On hearing of Tom Clancy's passing yesterday, I felt immediate loss. As if an old mentor had died.
There have been other prominent authors who have died in recent years that have had tremendous influence on my decision to pursue a career as a technologist and to adopt a futurist perspective on the industry.
I wrote about Arthur C. Clarke's passing in 2008, shortly after I began writing for ZDNet.
Clarke, along with Asimov, Heinlein and other "Grand Masters" of Science Fiction were the opiates of my youth — they provided endless fodder for dreams of far-off futures with exotic technologies and worlds beyond imagination.
I spent many hours with all of them as a child, secluding myself between the stacks of the Great Neck Public Library during the school year, or in my bunk bed at summer camp when I would inevitably receive a "care package" from my parents or grandparents with a few paperbacks along with the usual candy and junk food.
While I continued to enjoy their books into adulthood, the material was never fresh — I always knew there was a limited supply of content. There would never be much more to come from these aging writers, particularly in the case of those who died many years earlier and there was a hard stop on where their stories would end.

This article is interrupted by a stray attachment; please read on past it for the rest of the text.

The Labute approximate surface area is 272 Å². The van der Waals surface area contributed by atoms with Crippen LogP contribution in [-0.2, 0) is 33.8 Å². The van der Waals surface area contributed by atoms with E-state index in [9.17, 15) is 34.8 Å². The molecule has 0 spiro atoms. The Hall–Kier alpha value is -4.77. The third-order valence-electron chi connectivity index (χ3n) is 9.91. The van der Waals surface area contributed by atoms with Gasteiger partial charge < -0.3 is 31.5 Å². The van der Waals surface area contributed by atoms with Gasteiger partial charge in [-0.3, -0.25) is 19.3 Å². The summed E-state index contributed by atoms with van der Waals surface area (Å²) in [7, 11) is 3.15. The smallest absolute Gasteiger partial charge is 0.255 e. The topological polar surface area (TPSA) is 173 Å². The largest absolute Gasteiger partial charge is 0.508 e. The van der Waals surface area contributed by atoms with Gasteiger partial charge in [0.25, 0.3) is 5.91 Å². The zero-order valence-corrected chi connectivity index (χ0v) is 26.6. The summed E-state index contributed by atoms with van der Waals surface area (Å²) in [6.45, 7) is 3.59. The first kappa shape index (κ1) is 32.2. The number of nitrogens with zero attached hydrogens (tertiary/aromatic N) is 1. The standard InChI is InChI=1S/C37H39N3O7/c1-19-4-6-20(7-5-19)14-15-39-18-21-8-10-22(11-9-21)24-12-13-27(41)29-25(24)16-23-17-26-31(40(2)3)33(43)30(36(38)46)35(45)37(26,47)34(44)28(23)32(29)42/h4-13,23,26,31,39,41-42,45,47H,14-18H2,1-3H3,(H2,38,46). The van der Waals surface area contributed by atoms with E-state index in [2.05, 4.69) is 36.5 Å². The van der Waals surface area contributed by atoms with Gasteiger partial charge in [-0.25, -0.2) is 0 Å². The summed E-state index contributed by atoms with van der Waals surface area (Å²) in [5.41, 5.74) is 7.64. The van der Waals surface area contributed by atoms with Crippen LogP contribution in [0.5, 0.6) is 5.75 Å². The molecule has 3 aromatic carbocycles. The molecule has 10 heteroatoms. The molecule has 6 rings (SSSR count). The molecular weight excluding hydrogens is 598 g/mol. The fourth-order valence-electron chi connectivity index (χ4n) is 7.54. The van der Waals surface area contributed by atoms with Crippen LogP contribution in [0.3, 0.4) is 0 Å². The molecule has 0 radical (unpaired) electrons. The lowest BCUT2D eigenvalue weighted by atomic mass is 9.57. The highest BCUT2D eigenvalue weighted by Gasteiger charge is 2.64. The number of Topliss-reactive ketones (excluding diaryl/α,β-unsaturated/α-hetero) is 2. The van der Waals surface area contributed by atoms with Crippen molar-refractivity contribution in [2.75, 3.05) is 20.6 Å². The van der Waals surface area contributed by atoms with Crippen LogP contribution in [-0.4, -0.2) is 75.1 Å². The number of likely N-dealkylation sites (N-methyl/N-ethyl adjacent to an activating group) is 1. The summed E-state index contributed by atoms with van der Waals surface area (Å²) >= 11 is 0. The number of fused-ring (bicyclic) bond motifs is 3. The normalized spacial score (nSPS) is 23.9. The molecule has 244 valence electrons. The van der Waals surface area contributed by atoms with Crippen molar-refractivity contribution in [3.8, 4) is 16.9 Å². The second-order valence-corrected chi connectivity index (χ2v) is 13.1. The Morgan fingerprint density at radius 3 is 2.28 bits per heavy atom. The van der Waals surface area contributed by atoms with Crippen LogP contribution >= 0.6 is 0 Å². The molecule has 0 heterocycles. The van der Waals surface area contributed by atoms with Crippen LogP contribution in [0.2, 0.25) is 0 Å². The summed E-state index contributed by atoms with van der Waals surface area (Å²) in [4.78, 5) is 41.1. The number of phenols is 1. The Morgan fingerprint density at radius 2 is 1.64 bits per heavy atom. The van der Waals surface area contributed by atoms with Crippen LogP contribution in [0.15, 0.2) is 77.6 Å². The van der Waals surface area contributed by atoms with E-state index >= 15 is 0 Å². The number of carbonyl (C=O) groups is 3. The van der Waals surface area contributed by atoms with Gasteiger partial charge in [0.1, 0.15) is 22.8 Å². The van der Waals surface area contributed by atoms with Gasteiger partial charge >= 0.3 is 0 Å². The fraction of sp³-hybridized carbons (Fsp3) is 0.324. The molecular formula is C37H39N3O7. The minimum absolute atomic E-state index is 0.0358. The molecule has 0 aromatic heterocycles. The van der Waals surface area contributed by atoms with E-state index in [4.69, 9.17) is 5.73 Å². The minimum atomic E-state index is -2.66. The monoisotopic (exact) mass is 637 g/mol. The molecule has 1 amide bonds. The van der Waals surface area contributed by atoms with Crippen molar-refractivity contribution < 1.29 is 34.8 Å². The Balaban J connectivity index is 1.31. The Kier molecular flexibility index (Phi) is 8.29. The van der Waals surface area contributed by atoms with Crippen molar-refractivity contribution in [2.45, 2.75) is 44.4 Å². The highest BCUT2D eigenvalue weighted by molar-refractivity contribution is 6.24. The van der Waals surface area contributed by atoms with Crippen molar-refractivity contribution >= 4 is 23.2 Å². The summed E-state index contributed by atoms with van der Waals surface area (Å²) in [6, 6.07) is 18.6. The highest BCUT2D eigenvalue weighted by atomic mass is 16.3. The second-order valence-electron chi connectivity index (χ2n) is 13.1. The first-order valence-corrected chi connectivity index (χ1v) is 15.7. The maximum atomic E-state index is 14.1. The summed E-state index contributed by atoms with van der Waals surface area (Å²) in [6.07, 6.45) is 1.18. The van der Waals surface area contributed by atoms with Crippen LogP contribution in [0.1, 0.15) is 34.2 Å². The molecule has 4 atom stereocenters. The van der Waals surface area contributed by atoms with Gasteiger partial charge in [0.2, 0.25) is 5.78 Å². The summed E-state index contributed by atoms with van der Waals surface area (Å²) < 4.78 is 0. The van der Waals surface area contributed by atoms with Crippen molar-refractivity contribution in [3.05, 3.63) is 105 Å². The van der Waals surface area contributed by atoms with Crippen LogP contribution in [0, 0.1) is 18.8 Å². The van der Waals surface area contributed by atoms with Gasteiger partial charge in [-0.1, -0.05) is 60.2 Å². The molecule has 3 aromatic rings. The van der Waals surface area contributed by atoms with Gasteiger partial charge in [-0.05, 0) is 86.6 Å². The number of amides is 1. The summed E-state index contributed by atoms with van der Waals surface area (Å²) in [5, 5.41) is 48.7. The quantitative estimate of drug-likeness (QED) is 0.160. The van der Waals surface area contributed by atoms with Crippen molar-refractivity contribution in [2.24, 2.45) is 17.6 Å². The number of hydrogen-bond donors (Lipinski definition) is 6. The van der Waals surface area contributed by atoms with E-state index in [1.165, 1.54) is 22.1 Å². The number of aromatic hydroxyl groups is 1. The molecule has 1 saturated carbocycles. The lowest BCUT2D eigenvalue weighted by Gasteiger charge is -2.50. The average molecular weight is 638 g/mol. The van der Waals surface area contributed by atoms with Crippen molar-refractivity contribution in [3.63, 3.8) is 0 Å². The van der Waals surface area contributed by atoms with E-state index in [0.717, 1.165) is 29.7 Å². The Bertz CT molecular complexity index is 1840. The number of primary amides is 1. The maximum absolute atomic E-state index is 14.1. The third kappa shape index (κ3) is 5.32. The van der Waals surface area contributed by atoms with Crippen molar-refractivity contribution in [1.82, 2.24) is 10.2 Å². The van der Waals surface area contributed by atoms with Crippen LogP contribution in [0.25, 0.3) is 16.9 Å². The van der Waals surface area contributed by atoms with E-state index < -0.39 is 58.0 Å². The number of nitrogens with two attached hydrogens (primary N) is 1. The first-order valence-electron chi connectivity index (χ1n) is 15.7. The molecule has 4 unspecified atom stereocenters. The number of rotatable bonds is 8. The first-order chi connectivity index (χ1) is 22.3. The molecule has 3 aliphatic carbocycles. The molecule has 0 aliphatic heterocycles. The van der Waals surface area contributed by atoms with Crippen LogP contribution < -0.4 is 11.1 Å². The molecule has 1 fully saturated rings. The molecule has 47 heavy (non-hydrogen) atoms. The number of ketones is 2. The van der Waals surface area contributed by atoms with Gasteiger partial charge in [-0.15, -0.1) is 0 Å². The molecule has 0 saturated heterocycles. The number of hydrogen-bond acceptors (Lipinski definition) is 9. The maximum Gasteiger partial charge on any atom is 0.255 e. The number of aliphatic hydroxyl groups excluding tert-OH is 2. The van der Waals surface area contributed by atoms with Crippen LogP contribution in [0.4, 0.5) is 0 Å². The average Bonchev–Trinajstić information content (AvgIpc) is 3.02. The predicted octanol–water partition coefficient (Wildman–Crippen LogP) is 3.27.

They were written in years past, and much of the best of them were published in an age where I was yet to be born and reflected the ideologies and perspectives of those periods. So while those works were and still are timeless, most were from the 1950's and 1960's, not during the 1980's when I was completing high school and entering college.
It was then I became a huge Tom Clancy fan.
In many ways, I would put Tom Clancy on the same pedestal of the aforementioned Grand Masters in terms of the scope of his vision and the skill of his storytelling.
Tom Clancy would probably not like being called a Science Fiction writer — he wrote "techno-thrillers" — ripping yarns of political intrigue inspired by speculations of the nature of top-secret military technology, pulled straight from the headlines of the Cold War.
It was still futurism, but so near future that it could scare the living hell out of you because it was so believable. Clancy did not create the techno-thriller, that distinction goes to British novelist Craig Thomas, starting with Firefox in 1977.
But nobody could tell a story like Tom Clancy.
The Hunt For Red October, Clancy's first book, was originally published in 1984 by the U.S. Naval Institute Press, its first fiction title. I did not read it until 1987, when I graduated high school and began my freshman year of college, at The American University in Washington, D.C.
"Nobody could tell a story like Tom Clancy."
The tale of a Soviet nuclear missile submarine gone rogue that was completely undetectable and a CIA agent's mission to make contact with the captain and determine its intentions is still one of the best examples of the techno-thriller genre, despite being dated.